(Disprove) Suppose $H<G$. Suppose for every $g\in G$ and for every $h\in H$, $gh=h'g$ for some $h'\in H$. Then, for every $g\in G$ and for every $h\in H$, $gh=hg$.

You don't have to read below, but it is about why I am wondering this question. Suppose $H<G$ and consider following statements.

  1. $G$ is commutative.
  2. For every $g\in G$ and $h\in H$, $gh=hg$.
  3. For every $g\in G$ and $h\in H$, $gh=h'g$ for some $h'\in H$.
  4. $H\triangleleft G$ ($H$ is normal)

(My conjecture) $(1)\stackrel{\not\Leftarrow} \Rightarrow(2)\stackrel{\not\Leftarrow} \Rightarrow(3)\Leftrightarrow(4)$.

(1) $\Rightarrow$ (2) : trivial

(2) $\not\Rightarrow$ (1) : $G=$The symmetric group of square $=\{e,r,r^2,r^3,t_x,t_y,t_{AC},t_{BD}\}$, $H=\{e,r^2\}$.

(2) $\Rightarrow$ (3) : trivial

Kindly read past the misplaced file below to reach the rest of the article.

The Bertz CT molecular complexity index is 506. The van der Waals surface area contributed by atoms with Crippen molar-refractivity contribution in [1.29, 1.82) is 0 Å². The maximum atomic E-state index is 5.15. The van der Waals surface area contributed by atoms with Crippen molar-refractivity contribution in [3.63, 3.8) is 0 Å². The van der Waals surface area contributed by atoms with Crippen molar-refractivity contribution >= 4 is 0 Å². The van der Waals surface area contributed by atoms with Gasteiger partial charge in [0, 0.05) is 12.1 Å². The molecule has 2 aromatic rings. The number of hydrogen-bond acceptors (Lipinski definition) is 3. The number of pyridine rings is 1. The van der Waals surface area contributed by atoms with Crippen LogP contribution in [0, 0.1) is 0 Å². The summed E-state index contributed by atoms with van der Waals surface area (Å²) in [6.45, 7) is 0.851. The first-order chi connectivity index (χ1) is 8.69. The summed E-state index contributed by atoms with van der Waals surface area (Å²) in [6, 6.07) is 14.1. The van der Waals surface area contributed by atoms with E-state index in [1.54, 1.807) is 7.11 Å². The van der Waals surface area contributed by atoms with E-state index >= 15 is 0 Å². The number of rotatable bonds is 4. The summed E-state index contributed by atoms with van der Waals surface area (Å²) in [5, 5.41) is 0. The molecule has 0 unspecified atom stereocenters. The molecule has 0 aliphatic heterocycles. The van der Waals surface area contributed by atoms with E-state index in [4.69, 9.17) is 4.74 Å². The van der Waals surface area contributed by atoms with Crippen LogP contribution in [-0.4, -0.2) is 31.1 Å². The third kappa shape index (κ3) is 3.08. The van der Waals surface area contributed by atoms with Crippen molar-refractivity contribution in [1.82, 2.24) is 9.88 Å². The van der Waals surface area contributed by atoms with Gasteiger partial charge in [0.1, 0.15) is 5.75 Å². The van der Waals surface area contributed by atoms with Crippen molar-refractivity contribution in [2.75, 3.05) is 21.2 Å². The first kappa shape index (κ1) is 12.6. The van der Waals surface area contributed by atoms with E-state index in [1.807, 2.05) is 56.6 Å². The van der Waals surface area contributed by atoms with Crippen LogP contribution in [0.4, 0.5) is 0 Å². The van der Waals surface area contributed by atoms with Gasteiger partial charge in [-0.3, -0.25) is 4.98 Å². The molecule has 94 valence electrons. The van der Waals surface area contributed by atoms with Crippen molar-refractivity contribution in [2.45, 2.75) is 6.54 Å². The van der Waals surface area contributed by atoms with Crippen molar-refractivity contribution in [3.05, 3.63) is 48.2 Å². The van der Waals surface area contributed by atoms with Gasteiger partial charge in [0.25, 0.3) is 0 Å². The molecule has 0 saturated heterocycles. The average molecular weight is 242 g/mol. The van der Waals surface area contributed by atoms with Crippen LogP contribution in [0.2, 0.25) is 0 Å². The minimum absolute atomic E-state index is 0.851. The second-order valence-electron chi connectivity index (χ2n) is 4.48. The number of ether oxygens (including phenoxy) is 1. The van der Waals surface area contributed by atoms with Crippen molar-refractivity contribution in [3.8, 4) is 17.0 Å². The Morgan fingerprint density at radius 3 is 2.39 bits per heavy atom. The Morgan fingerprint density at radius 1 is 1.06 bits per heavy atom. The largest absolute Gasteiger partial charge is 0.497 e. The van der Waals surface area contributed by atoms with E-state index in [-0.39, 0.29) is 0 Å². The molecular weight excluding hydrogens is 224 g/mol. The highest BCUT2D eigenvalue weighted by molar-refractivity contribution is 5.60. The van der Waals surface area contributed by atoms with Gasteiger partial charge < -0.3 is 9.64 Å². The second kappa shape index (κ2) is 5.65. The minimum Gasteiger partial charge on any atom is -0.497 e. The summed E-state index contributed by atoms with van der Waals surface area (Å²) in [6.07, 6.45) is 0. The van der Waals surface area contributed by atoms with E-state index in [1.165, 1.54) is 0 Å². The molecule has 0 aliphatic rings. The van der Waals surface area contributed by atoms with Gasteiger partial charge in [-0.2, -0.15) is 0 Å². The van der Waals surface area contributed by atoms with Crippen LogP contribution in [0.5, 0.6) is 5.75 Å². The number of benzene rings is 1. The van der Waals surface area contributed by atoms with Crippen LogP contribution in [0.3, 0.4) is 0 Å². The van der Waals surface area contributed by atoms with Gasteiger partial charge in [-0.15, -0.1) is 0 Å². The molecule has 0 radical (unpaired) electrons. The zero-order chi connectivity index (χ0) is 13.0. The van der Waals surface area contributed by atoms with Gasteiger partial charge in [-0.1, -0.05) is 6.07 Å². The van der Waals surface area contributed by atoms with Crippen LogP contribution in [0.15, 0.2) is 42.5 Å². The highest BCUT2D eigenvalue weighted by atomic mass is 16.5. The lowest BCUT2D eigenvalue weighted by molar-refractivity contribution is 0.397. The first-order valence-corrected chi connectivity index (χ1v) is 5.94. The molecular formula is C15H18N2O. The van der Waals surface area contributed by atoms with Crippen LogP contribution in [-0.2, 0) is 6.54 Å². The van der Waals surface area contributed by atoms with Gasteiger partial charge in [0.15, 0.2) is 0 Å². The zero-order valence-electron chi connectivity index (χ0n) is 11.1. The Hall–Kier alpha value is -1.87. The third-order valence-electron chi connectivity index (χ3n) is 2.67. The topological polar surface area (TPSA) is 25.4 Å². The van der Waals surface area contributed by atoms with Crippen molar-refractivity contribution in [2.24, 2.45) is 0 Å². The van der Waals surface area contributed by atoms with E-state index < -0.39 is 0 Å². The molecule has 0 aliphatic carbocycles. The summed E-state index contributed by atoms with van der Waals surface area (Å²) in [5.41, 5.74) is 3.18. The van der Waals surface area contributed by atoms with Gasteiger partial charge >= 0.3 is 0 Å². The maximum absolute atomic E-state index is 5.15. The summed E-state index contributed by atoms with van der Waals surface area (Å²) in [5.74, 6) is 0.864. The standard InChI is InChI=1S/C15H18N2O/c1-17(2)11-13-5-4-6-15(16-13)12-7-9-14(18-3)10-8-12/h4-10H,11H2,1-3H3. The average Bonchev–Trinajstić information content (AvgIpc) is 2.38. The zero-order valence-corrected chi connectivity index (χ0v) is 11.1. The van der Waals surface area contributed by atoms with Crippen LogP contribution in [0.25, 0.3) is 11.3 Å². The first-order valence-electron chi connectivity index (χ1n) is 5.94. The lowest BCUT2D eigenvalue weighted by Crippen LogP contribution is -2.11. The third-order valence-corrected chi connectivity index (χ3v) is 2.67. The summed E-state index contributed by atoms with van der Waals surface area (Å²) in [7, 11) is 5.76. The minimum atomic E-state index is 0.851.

(3) $\not\Rightarrow$ (2) : That's what I am wondering

(3) $\Leftrightarrow$ (4) : \begin{align*} H\triangleleft G &\iff\forall g\in G,\: gHg^{-1}\subset H\\ &\iff\forall g\in G,\: \forall h\in H,\: ghg^{-1}\in H\\ &\iff\forall g\in G,\: \forall h\in H,\:\exists h'\in H\text{ s.t. }ghg^{-1}=h' \end{align*}

I want anyone who read to this point to verify if there is a counterexample for the above statment(Disprove) and if my conjecture is right or not. Thank you in advance!


This is false. Take $G=S_3, H=\langle (1\ 2\ 3)\rangle$. Since $H\trianglelefteq G$ we have $gH=Hg$ for all $g\in G$. However, $(1\ 2)(1\ 2\ 3)\ne (1\ 2\ 3)(1\ 2)$.

And yes, your conjecture is right.

  • $\begingroup$ As I comprehend, $|G|=6$ and $|H|=3$ in your example, so it is trivial that $H\triangleleft G$. Thus (4) holds. So we don't have to consider (more) complicated statement (3) and try to look at Cayley table of $S_3$. But (2) fails by $(12)\in G$ and $(123)\in H$. Thanks for your answer. $\endgroup$
    – shyzealot
    Dec 30 '19 at 3:17

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